While showing you suffer from a qualifying medical condition is difficult, it is not the only part of your disability claim you need to worry about. There are also technical qualifications you must meet. Your local Social Security field office evaluates your technical eligibility as the first step in approving your claim. If you do not meet the technical criteria, the SSA will issue a technical denial of your benefits without forwarding your application to Disability Determination Services.
SSDI Technical Qualifications for Benefits
SSDI has two primary technical qualifications: a limit on your earned income and a work credits requirement. You cannot work and earn more than the substantial gainful activity (SGA) limit and still receive approval for benefits. In addition, you need to have the required number of work credits, which you earn by maintaining a long work history and paying into Social Security through a job during the last five years.
SSI Requirements You Must Meet to Qualify
While there are no work credit requirements for SSI, this program has very strict income limits. In addition, the SSA requires qualifying applicants to hold a very small number of personal resources to qualify. The SSA allows for certain exemptions and deductions when calculating your total income and assets.
It can be difficult to determine if you meet the technical qualifications for SSDI or SSI benefits. Our lawyers can examine your records and offer advice on which program you are most likely to qualify for.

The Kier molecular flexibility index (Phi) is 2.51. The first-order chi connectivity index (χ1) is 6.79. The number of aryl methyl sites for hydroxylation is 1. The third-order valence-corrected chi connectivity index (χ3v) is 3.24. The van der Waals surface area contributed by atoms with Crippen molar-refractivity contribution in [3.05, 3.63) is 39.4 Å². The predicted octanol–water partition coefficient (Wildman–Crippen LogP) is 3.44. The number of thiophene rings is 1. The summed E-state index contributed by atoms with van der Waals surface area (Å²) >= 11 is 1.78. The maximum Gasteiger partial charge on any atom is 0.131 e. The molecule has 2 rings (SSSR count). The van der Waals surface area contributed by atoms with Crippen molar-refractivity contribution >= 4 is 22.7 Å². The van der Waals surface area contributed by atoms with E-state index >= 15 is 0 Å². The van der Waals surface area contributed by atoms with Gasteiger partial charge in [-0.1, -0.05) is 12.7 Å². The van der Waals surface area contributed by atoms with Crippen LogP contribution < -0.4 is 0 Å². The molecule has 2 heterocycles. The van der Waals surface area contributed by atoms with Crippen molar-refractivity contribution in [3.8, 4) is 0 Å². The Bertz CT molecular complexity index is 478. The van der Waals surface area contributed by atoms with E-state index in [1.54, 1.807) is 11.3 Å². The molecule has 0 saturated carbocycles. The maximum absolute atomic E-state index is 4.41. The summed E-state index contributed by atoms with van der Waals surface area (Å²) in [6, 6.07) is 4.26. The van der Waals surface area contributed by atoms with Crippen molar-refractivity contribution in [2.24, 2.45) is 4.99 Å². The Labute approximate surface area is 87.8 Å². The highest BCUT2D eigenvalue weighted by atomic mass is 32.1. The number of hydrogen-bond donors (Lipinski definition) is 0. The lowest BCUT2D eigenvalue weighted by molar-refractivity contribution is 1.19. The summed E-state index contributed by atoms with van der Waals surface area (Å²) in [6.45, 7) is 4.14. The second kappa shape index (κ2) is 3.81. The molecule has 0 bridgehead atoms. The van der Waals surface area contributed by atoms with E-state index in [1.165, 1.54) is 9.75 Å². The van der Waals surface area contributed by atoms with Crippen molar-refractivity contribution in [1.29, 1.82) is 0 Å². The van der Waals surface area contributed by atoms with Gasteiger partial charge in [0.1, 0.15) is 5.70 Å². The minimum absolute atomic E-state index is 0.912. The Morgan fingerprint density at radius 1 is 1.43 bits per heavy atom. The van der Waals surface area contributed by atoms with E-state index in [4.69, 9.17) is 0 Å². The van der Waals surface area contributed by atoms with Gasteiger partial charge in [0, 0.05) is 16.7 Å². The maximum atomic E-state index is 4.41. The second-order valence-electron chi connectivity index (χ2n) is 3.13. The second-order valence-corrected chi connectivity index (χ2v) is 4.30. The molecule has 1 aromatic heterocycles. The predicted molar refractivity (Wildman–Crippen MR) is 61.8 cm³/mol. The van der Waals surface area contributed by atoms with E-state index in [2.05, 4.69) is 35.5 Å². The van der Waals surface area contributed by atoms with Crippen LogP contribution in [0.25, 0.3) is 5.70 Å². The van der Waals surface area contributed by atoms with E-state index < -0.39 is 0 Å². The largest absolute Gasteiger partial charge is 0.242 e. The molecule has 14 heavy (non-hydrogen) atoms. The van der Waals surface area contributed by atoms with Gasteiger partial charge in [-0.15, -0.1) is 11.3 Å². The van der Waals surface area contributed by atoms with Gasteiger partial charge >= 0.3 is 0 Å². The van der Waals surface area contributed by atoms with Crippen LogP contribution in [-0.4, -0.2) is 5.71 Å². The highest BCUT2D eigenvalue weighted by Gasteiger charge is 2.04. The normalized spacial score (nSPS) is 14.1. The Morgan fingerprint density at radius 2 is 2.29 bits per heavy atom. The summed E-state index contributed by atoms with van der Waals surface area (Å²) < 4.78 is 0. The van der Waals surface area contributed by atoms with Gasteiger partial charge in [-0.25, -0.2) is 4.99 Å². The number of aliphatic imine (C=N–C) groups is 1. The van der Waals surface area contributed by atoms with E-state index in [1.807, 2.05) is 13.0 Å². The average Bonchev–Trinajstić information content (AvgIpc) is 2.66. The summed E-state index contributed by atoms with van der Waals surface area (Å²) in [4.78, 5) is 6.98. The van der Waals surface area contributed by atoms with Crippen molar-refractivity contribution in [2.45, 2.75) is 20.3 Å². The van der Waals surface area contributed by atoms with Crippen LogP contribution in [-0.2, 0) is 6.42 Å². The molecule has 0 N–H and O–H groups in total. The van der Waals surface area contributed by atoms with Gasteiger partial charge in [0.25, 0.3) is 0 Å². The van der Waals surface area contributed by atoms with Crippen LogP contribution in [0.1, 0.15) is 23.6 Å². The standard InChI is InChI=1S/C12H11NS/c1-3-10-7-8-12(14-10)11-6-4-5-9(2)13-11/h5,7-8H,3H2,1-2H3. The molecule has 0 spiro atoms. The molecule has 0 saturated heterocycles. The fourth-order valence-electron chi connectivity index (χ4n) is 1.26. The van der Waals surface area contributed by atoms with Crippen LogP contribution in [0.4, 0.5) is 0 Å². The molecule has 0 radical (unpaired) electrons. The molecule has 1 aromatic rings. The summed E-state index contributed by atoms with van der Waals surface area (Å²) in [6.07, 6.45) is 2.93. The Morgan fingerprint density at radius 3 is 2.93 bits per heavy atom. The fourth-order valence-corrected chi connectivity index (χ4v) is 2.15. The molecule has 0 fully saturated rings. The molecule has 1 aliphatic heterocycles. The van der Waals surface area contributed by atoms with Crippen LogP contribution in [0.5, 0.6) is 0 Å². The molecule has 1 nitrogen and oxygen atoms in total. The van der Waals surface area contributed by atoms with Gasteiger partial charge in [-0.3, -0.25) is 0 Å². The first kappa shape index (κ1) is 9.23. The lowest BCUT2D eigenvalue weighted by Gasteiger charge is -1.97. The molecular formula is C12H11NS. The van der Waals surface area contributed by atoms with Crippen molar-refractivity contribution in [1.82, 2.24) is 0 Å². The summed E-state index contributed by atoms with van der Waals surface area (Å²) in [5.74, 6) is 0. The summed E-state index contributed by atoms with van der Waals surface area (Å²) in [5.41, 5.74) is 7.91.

Appealing Your Case After the SSA Denies Your Claim
The most common outcome of applying for disability is to receive a letter of denial from the SSA. If this happens to you, do not panic. It does not mean you will never qualify for benefits. It simply means it is time to begin the disability appeals process.
You only have 60 days to request an appeals hearing, so it is best to act quickly. We can walk you through this process before we begin investigating your claim. If you decide to move forward with an appeal, we will represent you to an Administrative Law Judge during your hearing. Just call us as soon as possible after you get your denial letter, and we can handle your appeal for you.
As we wait for the date of your appeals hearing, we will look into the reason the SSA provided for denying you benefits. We know what the SSA is looking for in a successful claim. We will do everything we can to either collect the evidence it needs to approve your claim.
Most of our well-qualified clients receive monthly benefits and back pay based on the Administrative Law Judge’s decision. If you do not, we can continue the appeals process or discuss other options.
Talk to a Pittsburgh Disability Attorney About Getting Benefits for Leaky Gut Syndrome
Berger and Green can help you get approved for the disability benefits you deserve. We can file your application or your appeal to fight a denial, or just double-check your initial claim for you. Call us today for a free consultation. You can reach our Pittsburgh office at 412-661-1400.